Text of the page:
The prime rate is now 7.75% and will likely continue to creep higher until inflation is firmly under control. Many businesses have lines of credit and other loans that are tied to a floating rate based on prime or another index, so interest expense has been increasing as the Fed has raised short-term interest rates.
One strategy to protect against rates rising further is to lock in a fixed rate. This can be a double-edged sword. Yes, it will provide interest rate certainty; however, you give up the potential benefit of rates declining in the future.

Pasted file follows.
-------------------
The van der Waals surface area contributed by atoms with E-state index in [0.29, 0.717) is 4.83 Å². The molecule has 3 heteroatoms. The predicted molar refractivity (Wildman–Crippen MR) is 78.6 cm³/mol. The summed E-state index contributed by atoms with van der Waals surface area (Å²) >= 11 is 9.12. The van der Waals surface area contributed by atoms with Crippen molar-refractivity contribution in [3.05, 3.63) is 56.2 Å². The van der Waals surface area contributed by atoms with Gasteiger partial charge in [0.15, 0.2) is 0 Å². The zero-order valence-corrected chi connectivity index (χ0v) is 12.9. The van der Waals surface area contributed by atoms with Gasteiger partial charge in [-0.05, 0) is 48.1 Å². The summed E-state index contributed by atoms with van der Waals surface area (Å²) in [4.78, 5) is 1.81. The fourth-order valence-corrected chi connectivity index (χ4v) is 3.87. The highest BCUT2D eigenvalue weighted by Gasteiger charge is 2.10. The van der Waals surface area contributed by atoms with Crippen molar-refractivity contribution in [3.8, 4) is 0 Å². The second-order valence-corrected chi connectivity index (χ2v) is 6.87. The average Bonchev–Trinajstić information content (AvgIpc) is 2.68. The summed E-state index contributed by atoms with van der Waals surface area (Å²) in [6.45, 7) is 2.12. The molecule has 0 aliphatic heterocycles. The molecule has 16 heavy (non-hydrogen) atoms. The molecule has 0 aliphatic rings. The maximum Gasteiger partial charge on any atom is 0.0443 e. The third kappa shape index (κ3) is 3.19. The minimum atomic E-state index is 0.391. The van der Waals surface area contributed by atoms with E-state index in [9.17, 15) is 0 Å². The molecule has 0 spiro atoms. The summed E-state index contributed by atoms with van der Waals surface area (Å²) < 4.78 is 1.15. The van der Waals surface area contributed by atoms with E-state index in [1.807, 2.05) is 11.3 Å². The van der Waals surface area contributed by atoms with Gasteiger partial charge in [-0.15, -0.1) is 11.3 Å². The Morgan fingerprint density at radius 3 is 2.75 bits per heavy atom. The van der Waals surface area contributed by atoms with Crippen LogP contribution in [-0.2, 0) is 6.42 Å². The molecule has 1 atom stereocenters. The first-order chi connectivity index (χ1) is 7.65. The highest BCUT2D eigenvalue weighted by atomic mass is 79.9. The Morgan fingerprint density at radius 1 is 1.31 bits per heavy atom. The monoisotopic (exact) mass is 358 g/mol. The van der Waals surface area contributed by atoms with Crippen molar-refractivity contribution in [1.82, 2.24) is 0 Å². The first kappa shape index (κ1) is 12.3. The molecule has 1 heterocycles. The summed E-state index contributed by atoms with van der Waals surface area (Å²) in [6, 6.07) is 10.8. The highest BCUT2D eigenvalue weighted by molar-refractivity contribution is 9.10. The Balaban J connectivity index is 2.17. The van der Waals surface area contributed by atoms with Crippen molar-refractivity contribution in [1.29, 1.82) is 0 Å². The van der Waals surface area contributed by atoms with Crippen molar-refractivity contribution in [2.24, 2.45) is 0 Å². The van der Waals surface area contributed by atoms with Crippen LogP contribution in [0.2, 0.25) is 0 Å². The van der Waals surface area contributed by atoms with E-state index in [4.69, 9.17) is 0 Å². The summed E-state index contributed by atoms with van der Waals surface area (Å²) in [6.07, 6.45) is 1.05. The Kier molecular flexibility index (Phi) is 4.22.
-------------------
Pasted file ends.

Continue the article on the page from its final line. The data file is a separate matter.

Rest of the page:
Hedging your bets can be a good strategy when there is uncertainty. It may be a good idea to allocate a portion of your debt on a fixed rate term loan to protect rates from rising further, but then also leave a portion on a floating rate to benefit if rates begin to fall.
Additionally, businesses can apply excess cash flow to pay extra principal on whichever debt has the higher interest rate at the time in order to maximize interest savings. It is important to discuss these strategies with your banker and make sure you understand terms, such as prepayment penalties, in order to make the best decision for your business.
Answers provided by Pete Zeiser, President - Chesterfield Commercial at Midwest BankCentre. He can be reached at 314-633-6762 or email@example.com.